S (Solid Earth Sciences) » S-IT Science of the Earth's Interior & Tectonophysics
[S-IT25] [EE] New constraints on the asthenosphere and its role in plate tectonics
Sat. May 20, 2017 3:30 PM - 5:00 PM Poster Hall (International Exhibition Hall HALL7)
convener:William Bythewood Hawley(University of California Berkeley), Hitoshi Kawakatsu(Earthquake Research Institute, University of Tokyo), Kosuke Heki(Department of Earth and Planetary Sciences, Faculty of Science, Hokkaido University), Thorsten W Becker(Jackson School of Goesciences, The University of Texas at Austin)
The Earth's asthenosphere represents a critical region that can control the influence tectonic plates and other surficial processes have on the Earth's deeper mantle, and vice versa. The composition of the Earth's tectonic plates is largely a result of magmatism at mid-ocean ridges and arc systems, and accumulation from below (underplating), which is in turn modulated by the physics and chemistry present in the asthenosphere. Uncertainties in the forces that drive tectonic plates largely arise from incomplete descriptions of the asthenosphere's mechanical properties. Visco-elastic processes ranging from post-seismic deformation to glacial isostatic adjustment are also influenced by the asthenosphere. Recent modeling techniques and new datasets, particularly from the seafloor and subduction zones, have allowed for a better characterization of the asthenosphere. We seek contributions from any discipline from observation to theory, including seismology, geodesy, chemistry, geology, magnetotellurics, and geodynamics, that shed light on the chemistry and physics of continental or oceanic asthenosphere.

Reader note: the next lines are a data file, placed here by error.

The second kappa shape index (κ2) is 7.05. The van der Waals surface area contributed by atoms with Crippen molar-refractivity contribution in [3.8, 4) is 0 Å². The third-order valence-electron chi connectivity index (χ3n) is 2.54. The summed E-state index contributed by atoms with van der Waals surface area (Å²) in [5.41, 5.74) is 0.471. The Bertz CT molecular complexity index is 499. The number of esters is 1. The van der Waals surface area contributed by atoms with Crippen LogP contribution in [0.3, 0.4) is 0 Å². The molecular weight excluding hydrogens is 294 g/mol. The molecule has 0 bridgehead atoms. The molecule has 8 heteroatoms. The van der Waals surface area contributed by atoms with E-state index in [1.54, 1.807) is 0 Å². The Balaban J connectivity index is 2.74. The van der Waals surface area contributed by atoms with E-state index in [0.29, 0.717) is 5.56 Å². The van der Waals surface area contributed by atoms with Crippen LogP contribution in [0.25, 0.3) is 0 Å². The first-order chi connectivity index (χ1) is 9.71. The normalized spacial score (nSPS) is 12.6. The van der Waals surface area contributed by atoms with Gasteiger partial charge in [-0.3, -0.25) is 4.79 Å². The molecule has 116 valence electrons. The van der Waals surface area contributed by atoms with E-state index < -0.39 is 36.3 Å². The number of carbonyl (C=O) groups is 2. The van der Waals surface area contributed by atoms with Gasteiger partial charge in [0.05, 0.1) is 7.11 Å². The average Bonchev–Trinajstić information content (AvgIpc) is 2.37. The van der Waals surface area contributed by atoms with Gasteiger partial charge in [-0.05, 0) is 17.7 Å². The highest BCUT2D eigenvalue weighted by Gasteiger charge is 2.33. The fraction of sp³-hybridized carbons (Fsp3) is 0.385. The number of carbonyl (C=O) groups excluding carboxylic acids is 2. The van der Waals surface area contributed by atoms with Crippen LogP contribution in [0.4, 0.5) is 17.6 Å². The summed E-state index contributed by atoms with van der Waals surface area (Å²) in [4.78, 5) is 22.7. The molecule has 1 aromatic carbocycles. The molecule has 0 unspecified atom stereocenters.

*Hitoshi Kawakatsu1 (1.Earthquake Research Institute, University of Tokyo)
*Thorsten W Becker1 (1.Jackson School of Goesciences, The University of Texas at Austin)
Ulrich H Faul1, Christopher J Cline II2, Emmanuel C David2,3, Andrew J Berry2, *Ian Jackson2 (1.Department of Earth, Atmospheric and Planetary Sciences, Massachusetts Institute of Technology, Cambridge, USA, 2.Research School of Earth Sciences, Australian National University, Canberra, Australia, 3.Department of Earth Sciences, University College London, London, UK)